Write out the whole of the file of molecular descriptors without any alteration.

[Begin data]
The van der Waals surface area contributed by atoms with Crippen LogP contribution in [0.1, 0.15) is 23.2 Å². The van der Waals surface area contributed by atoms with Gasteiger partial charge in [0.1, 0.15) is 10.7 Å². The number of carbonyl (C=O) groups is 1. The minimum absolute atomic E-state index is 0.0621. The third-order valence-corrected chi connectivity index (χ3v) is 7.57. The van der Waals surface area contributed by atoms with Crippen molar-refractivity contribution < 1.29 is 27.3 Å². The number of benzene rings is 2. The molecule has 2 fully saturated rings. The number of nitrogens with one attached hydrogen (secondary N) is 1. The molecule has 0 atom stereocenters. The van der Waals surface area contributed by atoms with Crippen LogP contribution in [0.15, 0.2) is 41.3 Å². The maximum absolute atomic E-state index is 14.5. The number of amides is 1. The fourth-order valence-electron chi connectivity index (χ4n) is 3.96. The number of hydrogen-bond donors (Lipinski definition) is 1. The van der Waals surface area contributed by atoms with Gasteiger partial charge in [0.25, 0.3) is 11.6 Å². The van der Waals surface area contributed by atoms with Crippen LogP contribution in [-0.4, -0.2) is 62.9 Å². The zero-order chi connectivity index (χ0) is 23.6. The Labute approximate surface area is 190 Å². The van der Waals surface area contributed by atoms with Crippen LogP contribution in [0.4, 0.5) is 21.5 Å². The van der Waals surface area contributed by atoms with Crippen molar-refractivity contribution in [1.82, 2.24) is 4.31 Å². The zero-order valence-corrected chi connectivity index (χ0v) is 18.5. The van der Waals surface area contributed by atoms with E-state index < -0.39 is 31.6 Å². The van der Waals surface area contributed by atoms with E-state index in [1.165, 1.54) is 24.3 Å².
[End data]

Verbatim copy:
The van der Waals surface area contributed by atoms with Crippen LogP contribution in [0.1, 0.15) is 23.2 Å². The van der Waals surface area contributed by atoms with Gasteiger partial charge in [0.1, 0.15) is 10.7 Å². The number of carbonyl (C=O) groups is 1. The minimum absolute atomic E-state index is 0.0621. The third-order valence-corrected chi connectivity index (χ3v) is 7.57. The van der Waals surface area contributed by atoms with Crippen molar-refractivity contribution < 1.29 is 27.3 Å². The number of benzene rings is 2. The molecule has 2 fully saturated rings. The number of nitrogens with one attached hydrogen (secondary N) is 1. The molecule has 0 atom stereocenters. The van der Waals surface area contributed by atoms with Crippen LogP contribution in [0.15, 0.2) is 41.3 Å². The maximum absolute atomic E-state index is 14.5. The number of amides is 1. The fourth-order valence-electron chi connectivity index (χ4n) is 3.96. The number of hydrogen-bond donors (Lipinski definition) is 1. The van der Waals surface area contributed by atoms with Gasteiger partial charge in [0.25, 0.3) is 11.6 Å². The van der Waals surface area contributed by atoms with Crippen LogP contribution in [-0.4, -0.2) is 62.9 Å². The zero-order chi connectivity index (χ0) is 23.6. The Labute approximate surface area is 190 Å². The van der Waals surface area contributed by atoms with Crippen LogP contribution in [0.4, 0.5) is 21.5 Å². The van der Waals surface area contributed by atoms with Crippen molar-refractivity contribution in [1.82, 2.24) is 4.31 Å². The zero-order valence-corrected chi connectivity index (χ0v) is 18.5. The van der Waals surface area contributed by atoms with E-state index < -0.39 is 31.6 Å². The van der Waals surface area contributed by atoms with E-state index in [1.165, 1.54) is 24.3 Å².